Business News of Mon, 30 Jul 20186
BoG records GHC1.6bn loss
Challenges in the financial sector have taken a toll on the Bank of Ghana (BoG) leaving it to record a loss of GH¢1.64 billion in 2017 having registered a profit before tax of GH¢709.5million.
The reversal in the fortunes of the central bank, the lender of last resort in the banking industry, could partially be attributed to the regulator’s exposure to the collapsed UT and Capital banks, and that of other institutions such as uniBank, currently under the administration of KPMG, an auditing firm.
According to the bank’s 2017 Annual Report, it recorded an impairment position of GH¢404 million in 2016 but that jumped by 208.49 percent to GH¢1.3billion in 2017. Analysis of the impairment performance points to the BoG’s liquidity support to these banks as the biggest contributors to the lossmaking position.
Despite seeing its total assets increase from GH¢49.74billion in 2016 to GH¢55.2billion in 2017, its loans and advances dropped by 14 percent from GH¢7.6billion in 2016 to GH¢6.5billion due to a reduction in its exposure to the banking industry.
The Central Bank, in August 2017, allowed the purchase and assumption of UT and Capital banks by GCB Bank. A month later the BoG increased the bank’s stated capital from GH¢120million to GH¢400million with a December, 2018 deadline.
With experts realising liabilities from the purchase and assumption at over GH¢2billion, the government later issued a GH¢2.1 billion bond to support the GCB Bank in its quest to safely take over the two banks.
In March, 2018, the Bank of Ghana, in placing uniBank under the administration of KPMG, revealed that it had also extended GH¢2.2billion to uniBank in liquidity support.
Investigations into BoG’s role
The Governor of the central bank, Dr. Ernest Addison, last week said that staff of the bank who presided over the collapse of UT and Capital banks will not be offered any protection by the bank indicating that already some key personnel are under investigation by the Economic and Organised Crime Organisation (EOCO) over their various roles.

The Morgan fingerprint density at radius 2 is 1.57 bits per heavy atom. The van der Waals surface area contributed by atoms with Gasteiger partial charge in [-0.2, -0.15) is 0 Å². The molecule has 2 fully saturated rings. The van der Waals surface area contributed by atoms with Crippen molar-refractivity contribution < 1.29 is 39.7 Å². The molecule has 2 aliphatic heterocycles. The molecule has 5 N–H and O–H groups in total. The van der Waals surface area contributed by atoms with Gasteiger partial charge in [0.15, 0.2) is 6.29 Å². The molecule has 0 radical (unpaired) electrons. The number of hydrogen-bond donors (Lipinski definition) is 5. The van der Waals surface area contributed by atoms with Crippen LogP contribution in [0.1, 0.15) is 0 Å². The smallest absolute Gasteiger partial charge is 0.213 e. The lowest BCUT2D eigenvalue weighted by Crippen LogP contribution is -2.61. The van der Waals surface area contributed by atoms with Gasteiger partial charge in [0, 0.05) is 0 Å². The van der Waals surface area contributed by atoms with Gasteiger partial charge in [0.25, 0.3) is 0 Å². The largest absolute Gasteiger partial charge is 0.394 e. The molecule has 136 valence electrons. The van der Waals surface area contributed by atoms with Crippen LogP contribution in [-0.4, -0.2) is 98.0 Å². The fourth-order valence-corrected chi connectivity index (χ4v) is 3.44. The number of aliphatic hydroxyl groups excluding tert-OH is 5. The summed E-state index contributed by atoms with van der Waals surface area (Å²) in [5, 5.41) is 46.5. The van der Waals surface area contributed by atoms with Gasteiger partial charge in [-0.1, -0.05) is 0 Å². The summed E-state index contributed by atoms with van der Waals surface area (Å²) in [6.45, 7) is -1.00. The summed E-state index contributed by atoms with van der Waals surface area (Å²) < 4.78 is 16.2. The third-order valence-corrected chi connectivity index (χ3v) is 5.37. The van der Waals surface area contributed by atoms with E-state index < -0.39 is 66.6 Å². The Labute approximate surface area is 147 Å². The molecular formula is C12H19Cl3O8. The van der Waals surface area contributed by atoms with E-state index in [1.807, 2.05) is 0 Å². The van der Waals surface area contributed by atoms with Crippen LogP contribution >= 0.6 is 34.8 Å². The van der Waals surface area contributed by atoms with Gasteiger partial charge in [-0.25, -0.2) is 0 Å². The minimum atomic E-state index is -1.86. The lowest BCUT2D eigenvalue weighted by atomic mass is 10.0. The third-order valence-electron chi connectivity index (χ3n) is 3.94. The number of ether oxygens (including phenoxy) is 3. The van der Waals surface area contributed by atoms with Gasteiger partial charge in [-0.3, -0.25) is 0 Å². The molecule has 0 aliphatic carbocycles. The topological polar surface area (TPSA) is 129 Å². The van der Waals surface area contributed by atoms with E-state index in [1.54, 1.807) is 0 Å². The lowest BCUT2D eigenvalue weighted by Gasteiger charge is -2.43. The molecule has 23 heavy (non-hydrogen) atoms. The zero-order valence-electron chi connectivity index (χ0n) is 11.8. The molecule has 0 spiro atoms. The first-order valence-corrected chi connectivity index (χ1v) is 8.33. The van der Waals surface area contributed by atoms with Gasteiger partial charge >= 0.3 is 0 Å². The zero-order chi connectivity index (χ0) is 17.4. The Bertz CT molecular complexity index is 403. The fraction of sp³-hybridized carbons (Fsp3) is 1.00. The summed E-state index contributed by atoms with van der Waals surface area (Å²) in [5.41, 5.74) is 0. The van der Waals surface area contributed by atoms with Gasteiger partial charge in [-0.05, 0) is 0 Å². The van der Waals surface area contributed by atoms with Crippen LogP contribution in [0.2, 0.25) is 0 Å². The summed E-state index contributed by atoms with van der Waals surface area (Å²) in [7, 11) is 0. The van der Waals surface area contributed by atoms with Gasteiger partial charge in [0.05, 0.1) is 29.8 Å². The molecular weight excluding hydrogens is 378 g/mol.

The governor earlier this year commenting on the state of financial sector said: “As you would realise by now, poor banking practices, coupled with weak supervision and regulation by the Bank of Ghana has significantly undermined the stability of the banking and other non-bank financial institutions and we all know some of the consequences by now—revocation of licenses of two banks while other banks were placed under comprehensive capital restoration plans.
With top managers of the two banks under investigations by the necessary security agencies facing possible charges, the governor was questioned by the B&FT at the MPC press meeting regarding what punitive measures the bank’s staff, under whose watch the two banks collapsed, will face.
According to him, a comprehensive report on the collapse of the two indigenous banks have been submitted to EOCO, adding that “let’s see what EOCO would do with it.”
The Bank of Ghana, in its 2017 Annual Report, noted that despite the Purchase and Assumption (P&A) arrangement for two banks, the banking sector remained generally stable, solvent and liquid.
However, the year, according to the BoG, witnessed a deterioration of 4.3 percentage points in the Non-Performing Loans (NPL) ratio from the previous year’s ratio of 17.3 percent.
“Following an Asset Quality Review (AQR) exercise conducted on the banks, a significant portion of the NPLs was fully provided for. If the fully provisioned loan loss category is written off, the NPL ratio reduces to 8.8percent,” the report said.